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Maintenance Scheduling: From Optimal Control to Mixed-Integer Decision Making

Event Details:

  • Date: Thursday 29th June 2017
  • Time: 16:00 - 17:00
  • Venue: The Cyprus Institute – Guy Ourisson Building, Seminar Room, 1st Floor, Athalassa Campus
  • Speaker: Dr Vassilis S. Vassiliadis, Senior Lecturer, Department of Chemical Engineering and Biotechnology, University of Cambridge, and Riham Al Ismaili, PhD student
*The colloquium will be in English, the event is open to the public, light refreshments will be served after the talk.

Abstract 
Maintenance scheduling is the central theme of this presentation. Maintenance, preventive or restorative, plays a crucial role in the smooth and safe operation of many industries, such as the chemical process industry. Essentially, maintenance has to be scheduled in a cost optimal way so that an item of equipment can be planned for 'cleaning' or replacement ahead in time. The usual way such schedules are implemented is by a “receding horizon” planning, in which a long time horizon of maintenance actions is considered, and then taking the first period actions and implementing them. The process is repeated continuously so as to account in this way long term effects of costs and ensure operability of the process.

Considering maintenance scheduling in its basic form, without other operational constraints and decisions other than “what to maintain and when to maintain it”. It is shown that this basic scheduling problem can be rendered as a multiperiod optimal control formulation, in broad general terms. This in turn allows for its solution using standard optimization tools. Since the decisions made in such an optimization problem are of “on-off” nature (binary in other words, deciding to restore/replace or not some unit at a given period of time) this is a Mixed-Integer Nonlinear Programming problem. Such problems require special solvers, such as Branch & Bound, to address them and can be very costly for large scale applications as they are combinatorial in nature.

The observation for the basic maintenance scheduling problem is that the underlying optimal control problem derived is what is termed as “linear in the control”, which exhibits an optimal solution that is bang-bang, i.e. goes from bound to bound. Since the bounds are 0/1 this would solve the problem without the need for combinatorial solvers, hence allowing the efficient and general solution of complex nonlinear scheduling models of this nature. This is exploited in this work and the procedure is highlighted by the scheduling maintenance optimization of heat exchanger networks encountered in the chemical process industry. A complication of these models is that operational constraints may be present, which may affect the property of on-off optimal controls; this is addressed using practical heuristics in this work, while future work will focus on more rigorous approaches.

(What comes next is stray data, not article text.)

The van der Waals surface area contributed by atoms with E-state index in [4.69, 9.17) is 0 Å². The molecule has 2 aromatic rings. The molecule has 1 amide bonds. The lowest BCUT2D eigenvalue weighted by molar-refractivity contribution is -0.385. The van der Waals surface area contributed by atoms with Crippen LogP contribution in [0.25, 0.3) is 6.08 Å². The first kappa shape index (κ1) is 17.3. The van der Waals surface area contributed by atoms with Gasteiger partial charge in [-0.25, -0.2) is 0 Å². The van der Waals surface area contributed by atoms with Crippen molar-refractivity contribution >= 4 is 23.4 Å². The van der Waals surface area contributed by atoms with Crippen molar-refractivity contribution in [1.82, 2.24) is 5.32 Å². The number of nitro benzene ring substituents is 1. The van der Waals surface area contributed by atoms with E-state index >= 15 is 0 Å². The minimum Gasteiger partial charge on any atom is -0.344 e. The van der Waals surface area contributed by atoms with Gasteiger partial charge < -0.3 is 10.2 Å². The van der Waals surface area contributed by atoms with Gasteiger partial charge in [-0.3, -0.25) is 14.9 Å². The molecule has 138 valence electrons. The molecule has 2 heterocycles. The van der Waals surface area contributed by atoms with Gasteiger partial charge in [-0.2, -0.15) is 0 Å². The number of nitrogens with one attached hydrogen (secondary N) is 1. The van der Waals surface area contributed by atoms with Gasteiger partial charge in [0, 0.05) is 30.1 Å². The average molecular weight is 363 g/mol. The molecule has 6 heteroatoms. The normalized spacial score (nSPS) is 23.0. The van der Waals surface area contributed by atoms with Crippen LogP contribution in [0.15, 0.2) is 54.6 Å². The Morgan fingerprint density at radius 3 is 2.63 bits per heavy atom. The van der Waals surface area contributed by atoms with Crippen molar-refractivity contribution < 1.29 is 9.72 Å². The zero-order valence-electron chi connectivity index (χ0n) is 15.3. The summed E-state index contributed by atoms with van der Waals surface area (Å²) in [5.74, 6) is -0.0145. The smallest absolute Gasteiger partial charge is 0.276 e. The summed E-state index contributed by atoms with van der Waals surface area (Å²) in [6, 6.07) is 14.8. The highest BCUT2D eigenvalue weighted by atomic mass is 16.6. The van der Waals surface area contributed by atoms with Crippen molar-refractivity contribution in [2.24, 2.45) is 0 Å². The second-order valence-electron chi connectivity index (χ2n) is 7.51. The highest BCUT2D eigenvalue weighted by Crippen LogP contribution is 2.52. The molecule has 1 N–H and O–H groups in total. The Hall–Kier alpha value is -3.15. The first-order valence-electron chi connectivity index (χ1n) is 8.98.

About the Speaker
V VassiliadisDr. Vassiliadis’ research interests lie in the development and application of optimisation and simulation tools in engineering and scientific domains.  His research field is Process Systems Engineering, a sub-discipline within Chemical Engineering.

He obtained his Diploma in Chemical Engineering (M.Eng.) in the School of Chemical Engineering at the National Technical University of Athens in 1989, having graduated with distinction and top of his class.  He then studied for his Ph.D. in Process Systems Engineering, in the Department of Chemical Engineering and Chemical Technology at Imperial College, London, from where he graduated in 1993.  He then spent a year working as a postdoctoral associate in New Jersey in the United States, at the Department of Chemical Engineering at Princeton University.

He joined the Department of Chemical Engineering at Cambridge as an Assistant Lecturer in 1995 and is now a Senior Lecturer, where he established and leads an independent Process Systems Engineering research group. He has acted as a consultant to AspenTech LTD for the development of an optimal control solver code, and his Ph.D. code for optimal control formed a prototype solver for gPROMS, the dynamic simulator by PSE LTD.  He is reviewer for several technical and scientific journals, in the areas of engineering science, applied computational mathematics and their overlapping domains.  Vassilis is also the CEO of a spin-out company, Cambridge Simulation Solutions.

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This event is part of the CyI Colloquium Series.  View all CyI events.

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